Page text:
By Dr Jonathan Bloomfield, Mammoth Sleep Expert
According to a report released by the Institute for Fiscal Studies in 2017, real spending on health increased in the UK from £12.8bn in 1955-56 to £143.7bn in 2015-16. While much of this spending can be attributed to the NHS, spending in the private sector has also boomed in this time.
From supplements to health foods to gym memberships, we invest billions each year to make ourselves look and feel better. But perhaps spending on health and wellbeing should begin with more attention to sleep – something that costs relatively little in the long term.
In 2016, the Bed Federation estimated that consumers paid £450, on average, for a mattress and that they typically changed mattress once every 8 years. That equates to roughly 15p a night or £1.05 a week.
From improved energy levels and attention spans to reduced anxiety and susceptibility to cardiovascular disease, there is little doubt that, when it comes to health, sleep represents genuine value for money. But how does sleep compare to those other things we like to spend cash on to make ourselves feel better?
The average Brit is spending more than £2,100 per year on coffee (£5.75 per day). To put that in some context, that’s 8% of the average salary of an individual.
Yet, there is a strong association between daily intake of caffeine, reduced sleep quality and increased daytime sleepiness – precisely the opposite of what many people drink coffee to achieve.
UK spend on gym memberships has grown rapidly over the last decade. In 2015 it was estimated that spending exceeded £4bn for the first time. More than £500m is wasted every year by members who don’t utilise their memberships.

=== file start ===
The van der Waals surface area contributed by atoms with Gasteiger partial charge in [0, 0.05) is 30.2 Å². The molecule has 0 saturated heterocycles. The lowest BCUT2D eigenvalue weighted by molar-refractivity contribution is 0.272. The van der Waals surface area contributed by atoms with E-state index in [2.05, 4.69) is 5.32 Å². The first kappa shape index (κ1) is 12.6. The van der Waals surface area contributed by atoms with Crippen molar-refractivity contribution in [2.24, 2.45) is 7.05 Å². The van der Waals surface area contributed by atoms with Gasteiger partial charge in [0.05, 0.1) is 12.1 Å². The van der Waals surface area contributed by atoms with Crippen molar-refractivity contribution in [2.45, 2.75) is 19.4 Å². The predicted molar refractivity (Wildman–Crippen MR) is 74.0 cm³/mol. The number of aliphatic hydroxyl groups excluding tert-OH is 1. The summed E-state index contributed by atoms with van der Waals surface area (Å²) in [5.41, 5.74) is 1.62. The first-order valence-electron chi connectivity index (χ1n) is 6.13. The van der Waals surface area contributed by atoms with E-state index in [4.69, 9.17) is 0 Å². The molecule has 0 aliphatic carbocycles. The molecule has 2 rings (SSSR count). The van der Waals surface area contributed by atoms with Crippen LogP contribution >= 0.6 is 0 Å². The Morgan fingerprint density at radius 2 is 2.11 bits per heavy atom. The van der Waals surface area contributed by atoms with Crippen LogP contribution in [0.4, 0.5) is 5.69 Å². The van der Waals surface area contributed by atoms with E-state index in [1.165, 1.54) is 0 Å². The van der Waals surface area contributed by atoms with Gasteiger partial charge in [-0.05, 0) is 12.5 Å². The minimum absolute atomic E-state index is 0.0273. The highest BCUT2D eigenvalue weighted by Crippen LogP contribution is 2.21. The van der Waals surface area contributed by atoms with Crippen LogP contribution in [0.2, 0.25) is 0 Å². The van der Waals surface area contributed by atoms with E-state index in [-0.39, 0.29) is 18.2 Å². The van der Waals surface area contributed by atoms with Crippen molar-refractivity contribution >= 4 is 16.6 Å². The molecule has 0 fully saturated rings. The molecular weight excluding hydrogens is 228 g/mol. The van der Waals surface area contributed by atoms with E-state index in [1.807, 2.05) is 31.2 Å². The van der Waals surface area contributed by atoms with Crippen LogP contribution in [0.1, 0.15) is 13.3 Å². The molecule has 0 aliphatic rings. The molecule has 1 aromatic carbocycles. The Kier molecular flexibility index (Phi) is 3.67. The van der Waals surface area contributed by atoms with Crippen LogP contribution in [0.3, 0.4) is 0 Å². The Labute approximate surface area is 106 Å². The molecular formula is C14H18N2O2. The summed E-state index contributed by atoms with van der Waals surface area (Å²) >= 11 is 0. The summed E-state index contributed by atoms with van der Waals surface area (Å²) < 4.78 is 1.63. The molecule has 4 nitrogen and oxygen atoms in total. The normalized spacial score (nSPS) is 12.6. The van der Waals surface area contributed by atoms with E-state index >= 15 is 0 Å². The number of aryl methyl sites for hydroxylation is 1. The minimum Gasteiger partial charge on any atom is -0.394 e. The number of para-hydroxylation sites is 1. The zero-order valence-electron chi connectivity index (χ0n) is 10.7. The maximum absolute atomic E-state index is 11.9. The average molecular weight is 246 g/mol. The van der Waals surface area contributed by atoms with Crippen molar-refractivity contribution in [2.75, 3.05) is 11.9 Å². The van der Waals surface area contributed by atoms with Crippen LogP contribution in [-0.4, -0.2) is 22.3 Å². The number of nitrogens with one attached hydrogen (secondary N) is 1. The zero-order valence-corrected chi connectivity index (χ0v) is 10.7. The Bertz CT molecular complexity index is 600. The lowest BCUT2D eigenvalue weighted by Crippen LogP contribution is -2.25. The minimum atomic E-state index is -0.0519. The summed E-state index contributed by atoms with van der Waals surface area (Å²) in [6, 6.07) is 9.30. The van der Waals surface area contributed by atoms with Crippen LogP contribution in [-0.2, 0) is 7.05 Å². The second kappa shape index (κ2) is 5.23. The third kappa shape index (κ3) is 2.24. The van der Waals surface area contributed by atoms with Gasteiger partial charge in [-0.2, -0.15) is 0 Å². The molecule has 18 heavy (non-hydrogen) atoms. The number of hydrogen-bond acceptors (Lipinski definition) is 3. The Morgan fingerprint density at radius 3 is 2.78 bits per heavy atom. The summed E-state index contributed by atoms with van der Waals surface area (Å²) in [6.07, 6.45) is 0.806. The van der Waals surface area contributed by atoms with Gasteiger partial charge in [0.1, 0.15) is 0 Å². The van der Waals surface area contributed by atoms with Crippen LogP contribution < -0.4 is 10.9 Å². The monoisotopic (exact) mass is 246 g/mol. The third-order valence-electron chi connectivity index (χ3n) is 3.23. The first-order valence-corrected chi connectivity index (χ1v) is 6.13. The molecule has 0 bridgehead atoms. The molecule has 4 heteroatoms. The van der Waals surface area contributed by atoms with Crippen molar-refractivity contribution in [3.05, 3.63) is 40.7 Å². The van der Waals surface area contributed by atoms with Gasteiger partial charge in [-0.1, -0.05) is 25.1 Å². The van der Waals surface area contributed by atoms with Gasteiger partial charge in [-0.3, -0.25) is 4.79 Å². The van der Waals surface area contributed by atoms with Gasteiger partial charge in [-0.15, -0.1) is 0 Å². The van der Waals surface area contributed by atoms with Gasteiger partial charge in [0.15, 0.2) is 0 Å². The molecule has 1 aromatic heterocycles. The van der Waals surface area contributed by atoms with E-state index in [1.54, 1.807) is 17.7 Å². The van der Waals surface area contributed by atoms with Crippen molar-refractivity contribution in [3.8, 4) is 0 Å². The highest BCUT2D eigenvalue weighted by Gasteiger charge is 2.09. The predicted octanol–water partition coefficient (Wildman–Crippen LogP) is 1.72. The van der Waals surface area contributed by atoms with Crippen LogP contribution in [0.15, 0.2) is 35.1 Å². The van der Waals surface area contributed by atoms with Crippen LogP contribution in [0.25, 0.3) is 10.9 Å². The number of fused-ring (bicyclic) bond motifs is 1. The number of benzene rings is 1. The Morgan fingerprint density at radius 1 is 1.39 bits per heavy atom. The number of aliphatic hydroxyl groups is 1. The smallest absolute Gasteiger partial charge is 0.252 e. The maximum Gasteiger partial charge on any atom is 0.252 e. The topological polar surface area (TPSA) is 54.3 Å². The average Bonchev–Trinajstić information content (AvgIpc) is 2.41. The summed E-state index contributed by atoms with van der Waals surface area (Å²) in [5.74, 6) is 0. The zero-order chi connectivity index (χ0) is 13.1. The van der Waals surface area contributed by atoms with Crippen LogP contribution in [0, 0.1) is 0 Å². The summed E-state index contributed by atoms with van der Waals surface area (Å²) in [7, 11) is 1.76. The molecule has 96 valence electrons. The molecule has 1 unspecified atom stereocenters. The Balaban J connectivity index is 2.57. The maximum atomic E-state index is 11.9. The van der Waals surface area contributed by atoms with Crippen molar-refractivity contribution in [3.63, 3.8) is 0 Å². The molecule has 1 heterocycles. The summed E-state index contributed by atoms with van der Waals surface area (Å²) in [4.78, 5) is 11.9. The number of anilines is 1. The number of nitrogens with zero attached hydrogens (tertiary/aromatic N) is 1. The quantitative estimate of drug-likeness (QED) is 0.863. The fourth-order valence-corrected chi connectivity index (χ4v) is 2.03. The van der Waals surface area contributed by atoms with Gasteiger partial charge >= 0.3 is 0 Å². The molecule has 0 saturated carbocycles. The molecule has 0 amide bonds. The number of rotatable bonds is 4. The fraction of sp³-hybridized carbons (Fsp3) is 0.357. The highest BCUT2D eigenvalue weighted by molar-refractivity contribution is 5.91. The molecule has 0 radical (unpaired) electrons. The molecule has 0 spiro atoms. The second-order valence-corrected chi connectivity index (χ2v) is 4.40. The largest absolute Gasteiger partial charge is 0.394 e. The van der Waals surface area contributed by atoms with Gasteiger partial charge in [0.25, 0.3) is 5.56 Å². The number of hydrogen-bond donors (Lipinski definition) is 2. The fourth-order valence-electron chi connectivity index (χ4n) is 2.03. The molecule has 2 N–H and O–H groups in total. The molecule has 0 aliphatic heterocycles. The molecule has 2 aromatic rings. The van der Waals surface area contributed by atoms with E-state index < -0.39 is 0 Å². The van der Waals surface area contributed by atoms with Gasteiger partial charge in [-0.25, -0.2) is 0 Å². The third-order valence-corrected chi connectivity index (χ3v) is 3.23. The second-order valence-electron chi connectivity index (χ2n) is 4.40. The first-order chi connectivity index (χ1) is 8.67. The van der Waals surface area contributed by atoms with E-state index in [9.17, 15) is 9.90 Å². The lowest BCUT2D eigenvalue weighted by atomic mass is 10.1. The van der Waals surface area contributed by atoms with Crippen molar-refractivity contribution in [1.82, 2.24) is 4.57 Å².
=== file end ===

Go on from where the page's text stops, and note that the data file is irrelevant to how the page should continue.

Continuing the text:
According to a 2017 survey by Totallymoney.com, the average individual in the UK is spending almost £4,500 (£12.32 per day) on their looks each year. Yet research carried out in Stockholm in 2017 suggests that people may be better off paying more attention to their sleep than buying beauty products.
In the study, pictures of a group of young, healthy adults were taken (make-up free) before and after two nights of sleep restriction. These pictures were then shown to strangers who were asked to judge them on their attractiveness, health and trustworthiness. Unsurprisingly, the strangers rated the sleep-deprived group lower on all three counts.
Latest estimates suggest that low back pain currently costs a total of £12.3 billion to the UK economy. This is before we consider the cost of pain medication.
Of course, pain is much more likely to come about if we adopt poor postures, overload the spine or stay in fixed positions for too long on a regular basis. Failing to safeguard our spinal health through the night can come at a serious cost.
For more information, advice and guidance on sleep and fatigue, please visit Mammoths Better Sleep Blog: mammothmattress.com/blog
Mammoth is the official mattress and upholstery partner of the RPA, offering members an exclusive 40% discount on the recommended retail price (RRP) of their best-selling performance range. Call 0845 838 7767 or email: firstname.lastname@example.org